Taylor v. Vallelunga

171 Cal. App. 2d 107, 339 P.2d 910 (1959)

 

RULE:

An intention to cause severe emotional distress exists when the act is done for the purpose of causing the distress or with knowledge on the part of the actor that severe emotional distress is substantially certain to be produced by his conduct.

FACTS:

Appellant brought suit to recover damages for intentional infliction of emotional distress arising from witnessing the beating of her father by appellees. On demurrer, the court gave appellant opportunity to amend her pleadings, and upon her failure to amend, dismissed the claim. On review the court determined that California courts did allow recovery for the tort of intentional infliction of emotional distress.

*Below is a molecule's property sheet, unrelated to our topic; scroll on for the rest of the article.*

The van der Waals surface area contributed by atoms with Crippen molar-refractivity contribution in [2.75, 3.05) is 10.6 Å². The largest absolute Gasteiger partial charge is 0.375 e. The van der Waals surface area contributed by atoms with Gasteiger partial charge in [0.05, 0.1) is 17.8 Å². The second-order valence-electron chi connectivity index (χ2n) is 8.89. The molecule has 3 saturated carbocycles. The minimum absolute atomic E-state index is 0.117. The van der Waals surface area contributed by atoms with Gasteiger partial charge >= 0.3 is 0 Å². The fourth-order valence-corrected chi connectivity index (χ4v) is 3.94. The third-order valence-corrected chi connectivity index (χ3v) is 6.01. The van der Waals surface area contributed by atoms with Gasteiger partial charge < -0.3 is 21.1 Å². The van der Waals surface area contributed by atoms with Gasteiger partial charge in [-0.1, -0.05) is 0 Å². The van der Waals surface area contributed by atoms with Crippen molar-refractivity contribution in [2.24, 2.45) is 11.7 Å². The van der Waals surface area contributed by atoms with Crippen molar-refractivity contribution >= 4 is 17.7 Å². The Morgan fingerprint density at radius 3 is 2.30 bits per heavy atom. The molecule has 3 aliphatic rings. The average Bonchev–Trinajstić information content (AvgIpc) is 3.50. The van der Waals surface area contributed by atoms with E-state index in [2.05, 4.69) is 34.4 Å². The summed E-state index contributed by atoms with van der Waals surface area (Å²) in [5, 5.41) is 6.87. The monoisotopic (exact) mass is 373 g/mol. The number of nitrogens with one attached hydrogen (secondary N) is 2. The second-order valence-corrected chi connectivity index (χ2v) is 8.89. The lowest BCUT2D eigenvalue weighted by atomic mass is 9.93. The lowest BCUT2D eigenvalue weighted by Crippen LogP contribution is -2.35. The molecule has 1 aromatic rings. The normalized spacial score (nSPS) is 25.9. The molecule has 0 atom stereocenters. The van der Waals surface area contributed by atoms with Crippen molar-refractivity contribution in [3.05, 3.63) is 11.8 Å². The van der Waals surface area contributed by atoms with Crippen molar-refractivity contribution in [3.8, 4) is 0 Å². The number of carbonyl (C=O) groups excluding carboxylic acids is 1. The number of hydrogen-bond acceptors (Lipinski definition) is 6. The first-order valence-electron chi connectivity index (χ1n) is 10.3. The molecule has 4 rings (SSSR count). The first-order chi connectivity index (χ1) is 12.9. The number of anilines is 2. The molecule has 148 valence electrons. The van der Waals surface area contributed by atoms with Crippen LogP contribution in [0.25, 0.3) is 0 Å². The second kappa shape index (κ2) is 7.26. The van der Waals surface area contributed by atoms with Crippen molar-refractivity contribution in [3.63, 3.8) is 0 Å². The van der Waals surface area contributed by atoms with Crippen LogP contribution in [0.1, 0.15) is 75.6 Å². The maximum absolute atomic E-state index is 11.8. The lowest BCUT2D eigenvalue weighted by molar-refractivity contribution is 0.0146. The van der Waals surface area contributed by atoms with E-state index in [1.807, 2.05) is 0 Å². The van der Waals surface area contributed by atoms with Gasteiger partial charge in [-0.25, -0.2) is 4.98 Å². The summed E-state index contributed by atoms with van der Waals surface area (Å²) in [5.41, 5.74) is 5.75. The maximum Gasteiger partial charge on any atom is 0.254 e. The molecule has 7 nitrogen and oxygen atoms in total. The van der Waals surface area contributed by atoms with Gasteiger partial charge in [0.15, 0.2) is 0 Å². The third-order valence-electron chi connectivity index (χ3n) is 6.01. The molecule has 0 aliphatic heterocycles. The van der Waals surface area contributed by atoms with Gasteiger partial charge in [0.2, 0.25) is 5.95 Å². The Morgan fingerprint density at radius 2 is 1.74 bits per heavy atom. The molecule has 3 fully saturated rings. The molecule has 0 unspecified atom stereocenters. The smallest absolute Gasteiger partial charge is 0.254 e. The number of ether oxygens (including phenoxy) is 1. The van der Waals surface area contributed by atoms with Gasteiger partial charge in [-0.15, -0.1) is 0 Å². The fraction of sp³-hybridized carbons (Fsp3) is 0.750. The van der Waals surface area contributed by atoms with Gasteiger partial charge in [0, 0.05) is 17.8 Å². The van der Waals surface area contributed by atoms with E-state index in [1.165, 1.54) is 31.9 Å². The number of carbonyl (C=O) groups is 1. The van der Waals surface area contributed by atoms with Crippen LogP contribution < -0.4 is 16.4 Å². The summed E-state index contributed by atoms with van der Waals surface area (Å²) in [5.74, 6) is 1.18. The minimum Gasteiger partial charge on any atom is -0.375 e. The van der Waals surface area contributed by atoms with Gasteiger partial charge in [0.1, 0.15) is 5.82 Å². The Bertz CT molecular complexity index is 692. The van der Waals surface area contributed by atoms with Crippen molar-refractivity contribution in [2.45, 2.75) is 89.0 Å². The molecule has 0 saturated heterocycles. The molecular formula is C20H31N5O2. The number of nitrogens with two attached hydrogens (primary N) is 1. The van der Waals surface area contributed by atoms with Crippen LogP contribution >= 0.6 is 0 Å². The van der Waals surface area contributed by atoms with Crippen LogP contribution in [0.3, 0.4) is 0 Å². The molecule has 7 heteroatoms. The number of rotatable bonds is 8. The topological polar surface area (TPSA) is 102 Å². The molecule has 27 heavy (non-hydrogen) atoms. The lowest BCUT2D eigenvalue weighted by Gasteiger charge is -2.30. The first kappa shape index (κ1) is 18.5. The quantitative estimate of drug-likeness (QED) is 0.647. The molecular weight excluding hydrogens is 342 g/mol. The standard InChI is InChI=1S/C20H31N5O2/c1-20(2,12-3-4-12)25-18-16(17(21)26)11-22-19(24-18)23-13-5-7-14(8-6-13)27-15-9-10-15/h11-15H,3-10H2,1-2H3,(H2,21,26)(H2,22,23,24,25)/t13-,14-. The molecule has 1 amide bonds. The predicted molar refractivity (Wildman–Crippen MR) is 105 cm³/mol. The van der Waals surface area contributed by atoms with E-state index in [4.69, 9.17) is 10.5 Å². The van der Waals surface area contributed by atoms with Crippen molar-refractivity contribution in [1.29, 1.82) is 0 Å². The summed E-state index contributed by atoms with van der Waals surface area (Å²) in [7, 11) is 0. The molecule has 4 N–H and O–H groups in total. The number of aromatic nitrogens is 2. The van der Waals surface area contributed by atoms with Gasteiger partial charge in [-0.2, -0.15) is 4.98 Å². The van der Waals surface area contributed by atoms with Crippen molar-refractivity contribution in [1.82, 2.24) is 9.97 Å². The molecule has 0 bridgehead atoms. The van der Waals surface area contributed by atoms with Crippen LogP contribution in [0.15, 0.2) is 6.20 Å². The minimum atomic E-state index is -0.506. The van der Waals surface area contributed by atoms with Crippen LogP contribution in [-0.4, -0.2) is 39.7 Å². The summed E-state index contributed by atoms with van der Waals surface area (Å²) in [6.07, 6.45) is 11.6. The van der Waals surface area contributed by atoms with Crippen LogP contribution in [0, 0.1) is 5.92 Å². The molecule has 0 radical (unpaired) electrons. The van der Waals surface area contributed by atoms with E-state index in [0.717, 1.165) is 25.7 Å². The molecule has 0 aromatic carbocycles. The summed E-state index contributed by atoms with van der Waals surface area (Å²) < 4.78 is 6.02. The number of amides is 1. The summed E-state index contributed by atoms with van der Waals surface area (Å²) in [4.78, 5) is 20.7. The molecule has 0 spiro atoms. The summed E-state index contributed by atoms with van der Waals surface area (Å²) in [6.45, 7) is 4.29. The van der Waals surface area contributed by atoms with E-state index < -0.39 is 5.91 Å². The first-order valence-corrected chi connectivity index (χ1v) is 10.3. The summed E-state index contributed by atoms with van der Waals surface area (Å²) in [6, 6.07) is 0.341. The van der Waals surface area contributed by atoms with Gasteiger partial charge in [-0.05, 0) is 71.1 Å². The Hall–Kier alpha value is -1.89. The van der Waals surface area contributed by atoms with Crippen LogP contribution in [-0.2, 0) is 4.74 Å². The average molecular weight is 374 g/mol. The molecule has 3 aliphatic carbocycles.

ISSUE:

Can an individual be held liable for intentional infliction of emotional distress, even if the individual did not act with the purpose of causing severe emotional distress?

ANSWER:

No.

CONCLUSION:

The court found that in order to make a case for damages, the appellant was required to submit evidence demonstrating that the appellees acted with the purpose and intent to inflict sever emotional distress upon her. The court held that the appellant did not make any allegations that the appellees intended to inflict such distress or even knew that she was witnessing the assault. The court therefore affirmed the dismissal of appellant's claim.

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